I highly recommend people read that whole post, but for those in a hurry: “Peter Uhnemann” from the “Daniel-Duesentrieb Institute” is a fictitious person from a fictitious institution. And he’s listed plain as day on HOAJ Biology’s Editorial Board! (I did contact one person on the Editorial Board via email to make sure he was actually affiliated with the journal, which he confirmed, but I guess that didn’t cut it.)

So, I am retracting my submission and going instead with either arXiv or figshare, which are non-peer reviewed, but citeable places to deposit research articles and/or software.

Dr. Vision also shared this advice with me for future manuscripts:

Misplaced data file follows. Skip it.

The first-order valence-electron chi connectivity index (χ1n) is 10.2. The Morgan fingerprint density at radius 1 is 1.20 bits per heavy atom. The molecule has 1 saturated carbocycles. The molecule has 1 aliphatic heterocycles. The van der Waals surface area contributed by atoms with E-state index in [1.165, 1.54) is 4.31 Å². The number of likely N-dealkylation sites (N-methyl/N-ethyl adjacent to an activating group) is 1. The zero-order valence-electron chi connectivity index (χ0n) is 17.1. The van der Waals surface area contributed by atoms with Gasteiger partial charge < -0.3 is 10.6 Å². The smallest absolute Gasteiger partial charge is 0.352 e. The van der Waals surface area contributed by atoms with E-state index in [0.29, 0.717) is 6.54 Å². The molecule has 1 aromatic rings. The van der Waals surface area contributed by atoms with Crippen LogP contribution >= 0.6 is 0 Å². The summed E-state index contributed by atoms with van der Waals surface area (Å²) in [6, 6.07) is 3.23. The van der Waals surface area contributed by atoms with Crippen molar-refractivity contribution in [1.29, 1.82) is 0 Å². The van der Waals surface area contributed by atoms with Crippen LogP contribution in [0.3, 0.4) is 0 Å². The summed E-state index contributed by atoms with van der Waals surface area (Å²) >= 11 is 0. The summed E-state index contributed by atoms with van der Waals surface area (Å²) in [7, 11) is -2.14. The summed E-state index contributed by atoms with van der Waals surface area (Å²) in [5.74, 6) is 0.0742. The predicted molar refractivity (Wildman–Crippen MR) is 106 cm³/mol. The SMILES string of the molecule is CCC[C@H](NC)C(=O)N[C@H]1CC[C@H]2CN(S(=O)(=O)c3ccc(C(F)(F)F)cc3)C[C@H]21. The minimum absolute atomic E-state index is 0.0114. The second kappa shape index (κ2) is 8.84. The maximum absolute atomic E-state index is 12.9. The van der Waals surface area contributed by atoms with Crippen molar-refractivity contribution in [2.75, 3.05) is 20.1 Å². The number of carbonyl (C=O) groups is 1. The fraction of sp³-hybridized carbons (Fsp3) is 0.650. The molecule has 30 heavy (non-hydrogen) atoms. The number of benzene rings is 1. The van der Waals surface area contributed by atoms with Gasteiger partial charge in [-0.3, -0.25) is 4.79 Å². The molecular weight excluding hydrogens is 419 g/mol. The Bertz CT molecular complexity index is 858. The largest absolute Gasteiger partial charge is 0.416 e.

There are technical aids to finding the right journal in which to publish (like but in the end one still needs to make a personal judgement about how to weight the many different factors. And while I am personally a strong advocate for gold OA journals, paying for publication upfront does require us as researchers to be more informed about the choices – library subscriptions no longer keep the low-quality publishers out of the market. In the future, if you are trying to decide among OA publishers, members in the OASPA ( is generally a reliable indicator of being on the up and up.

So what to do if you say no? If you aren’t interested in sending it to a more reputable outlet for minor contributions (like, say, BMC Research Notes), you could simply post it as a technical note on your website (a very common thing in CS) or on a preprint server like Figshare.

We’ll support you whatever you decide.